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  1. 1

    Research on natural family planning: the WHO Task Force on Methods for the Determination of the Fertile Period.

    Spieler J

    In: Ireland. Dept. of Health, World Health Organization [WHO]. International Seminar on Natural Methods of Family Planning, Dun Laoghaire, County Dublin, Ireland, October 8-9, 1979. [Dublin, Ireland, Dept. of Health, 1979]. 146-53.

    The WHO (World Health Organization) Task Force on Methods for the Determination of the Fertile Period addresses itself to the following topics: 1) the effectiveness of natural family planning (NFP) methods; 2) ways of improving NFP technology and developing new methods for predicting and detecting ovulation and the fertile period; 3) improving the delivery of NFP, particularly by nonphysicians, and 4) the psychosocial and psychosexual aspects of NFP. The WHO Programme is interested in NFP research for the following reasons: 1) political (to pacify such vocal groups as the Vatican, pro-life organizations, ecology-minded people); 2) to obtain objective information on NFP's effectiveness, continuation of use, advantages and disadvantages and limitations since these methods are being promoted and used; 3) the need and a place for non-chemical, non-device, non-invasive and reversible methods within the technology for fertility regulation; and 4) no other intergovernmental or international organization is undertaking research on NFP in developing countries. The research officially began to function in 1974, and the research scope included the prediction, as well as the detection of ovulation, and the determination of the start and end of the fertile period. The problems associated with NFP include accurate identification of the fertile days of the menstrual cycle, the number of days of abstinence required, and the implementation of abstinence if pregnancy is not desired, and the need for daily continued motivation and cooperation of both partners. Studies by the Task Force included those which obtained data on the percentage and characteristics of couples who can and cannot successfully learn and use the methods; reasons for discontinuation; difficulties experienced in recordkeeping; motivation for using NFP and others. Some of the studies show that the effectiveness of the method is affected almost exclusively by the motivation of the couple. The Task Force also aims to develop inexpensive and easy-to-use technology suitable for home use, primarily in developing countries. Further research is being done on 1) factors that affect demand, choice and use of NFP methods; and 2) the psychosociological integrative and disintegrative effects of fertility control methods including their impact on conjugal stability and the psychological significance of the act of coitus in different peoples and cultures.
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  2. 2

    Biological approaches to ovulation detection.

    Bonnar J

    In: Jeffcoate SL, ed. Ovulation: methods for its prediction and detection. Chichester, England, John Wiley, 1983. 33-47. (Current Topics in Reproductive Endocrinology Volume 3)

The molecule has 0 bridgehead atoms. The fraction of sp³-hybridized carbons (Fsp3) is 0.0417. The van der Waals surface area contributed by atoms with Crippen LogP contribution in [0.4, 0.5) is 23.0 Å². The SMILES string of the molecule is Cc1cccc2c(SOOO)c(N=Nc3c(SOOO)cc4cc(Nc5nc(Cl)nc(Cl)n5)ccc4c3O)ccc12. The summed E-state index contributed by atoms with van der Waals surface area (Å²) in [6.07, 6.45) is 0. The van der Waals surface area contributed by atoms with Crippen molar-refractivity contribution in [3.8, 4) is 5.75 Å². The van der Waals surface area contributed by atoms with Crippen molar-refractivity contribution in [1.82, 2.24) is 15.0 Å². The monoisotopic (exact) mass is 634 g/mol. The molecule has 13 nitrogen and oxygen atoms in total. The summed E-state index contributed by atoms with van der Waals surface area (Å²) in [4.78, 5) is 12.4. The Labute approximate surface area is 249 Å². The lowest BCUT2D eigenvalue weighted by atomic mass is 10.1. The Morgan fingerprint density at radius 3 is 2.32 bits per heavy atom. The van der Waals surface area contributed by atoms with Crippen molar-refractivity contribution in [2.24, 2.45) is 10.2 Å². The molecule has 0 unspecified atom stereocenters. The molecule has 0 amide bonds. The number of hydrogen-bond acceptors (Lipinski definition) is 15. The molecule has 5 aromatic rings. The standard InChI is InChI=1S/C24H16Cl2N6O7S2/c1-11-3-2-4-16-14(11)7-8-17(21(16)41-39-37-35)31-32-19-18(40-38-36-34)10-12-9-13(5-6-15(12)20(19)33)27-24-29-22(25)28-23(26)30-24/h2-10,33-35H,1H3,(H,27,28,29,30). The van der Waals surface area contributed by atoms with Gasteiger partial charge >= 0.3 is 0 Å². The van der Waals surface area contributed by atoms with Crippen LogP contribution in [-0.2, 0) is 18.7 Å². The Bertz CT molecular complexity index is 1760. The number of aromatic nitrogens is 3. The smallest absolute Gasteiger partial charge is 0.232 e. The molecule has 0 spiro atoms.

This chapter reviews certain recognizable biological effects that occur due to the major changes in the circulating blood levels of estrogen and progesterone and discusses the ongoing use of these biological signals for the self detection of ovulation and the fertile phase of the cycle. These biological changes include the basal body temperature, changes in the cervix and its mucus secretion, mittelschmerz, and the menstrual cycle molimina. The calculation or calendar method is the oldest technique for determining the fertile period and followed the work of Ogino (1930) and Knaus (1933). The fertile phase of the cycle was identified from the records of the previous 6-12 menstrual cycles. The potential fertile period was then calculated on the following basis: define the shortest and the longest menstrual cycle over the preceding 6 and preferable 12 cycles; the 1st day of the potentially fertile phase is the longest cycle minus 11 days. For a women whose menstrual cycles have varied between 26-31 days, the potential fertile period would be days 8-20 of the cycle. The greatest weakness of the calendar calculation is that it depends on a prediction, based on the menstrual history, of what is likely to occur and not on what is actually taking place. Very rapid electronic thermometers are now available which offer considerable advantages over the clinical thermometer. The daily taking and charting of the basal body temperature (BBT) is the simplest and most widely used method for detecting ovulation. To overcome the drawbacks of the calendar method and the BBT method for identifying the fertile period, John and Evelyn Billings of Melbourne in the early 1970s developed the ovulation method. Self recognition of cervical mucus symptoms provides the woman with a simple means of detecting the fertile phase of her cycle and the likely time of ovulation. Individual cycle variation in the preovulatory duration of the symptoms limits the position of the prediction, yet the "peak" day correlates better with the time of ovulation than the shift in BBT. In addition to effects on cervical mucus, estrogen also changes the morphology of the cervix. The preovulatory rise in estrogensoftens the tissues of the cervix and opens the cervical os. The softened cervix and gaping os with a cascade of clear mucus is a sign of optimal estrogen response and of imminent ovulation. A World Health Organization (WHO) multicenter study of the ovulation method provided a substantial amount of information of the normal menstrual cycle of a large number of women of proven fertility in the age group 18-39 years whose cycles were not influenced by the use of hormonal or other contraceptive methods.
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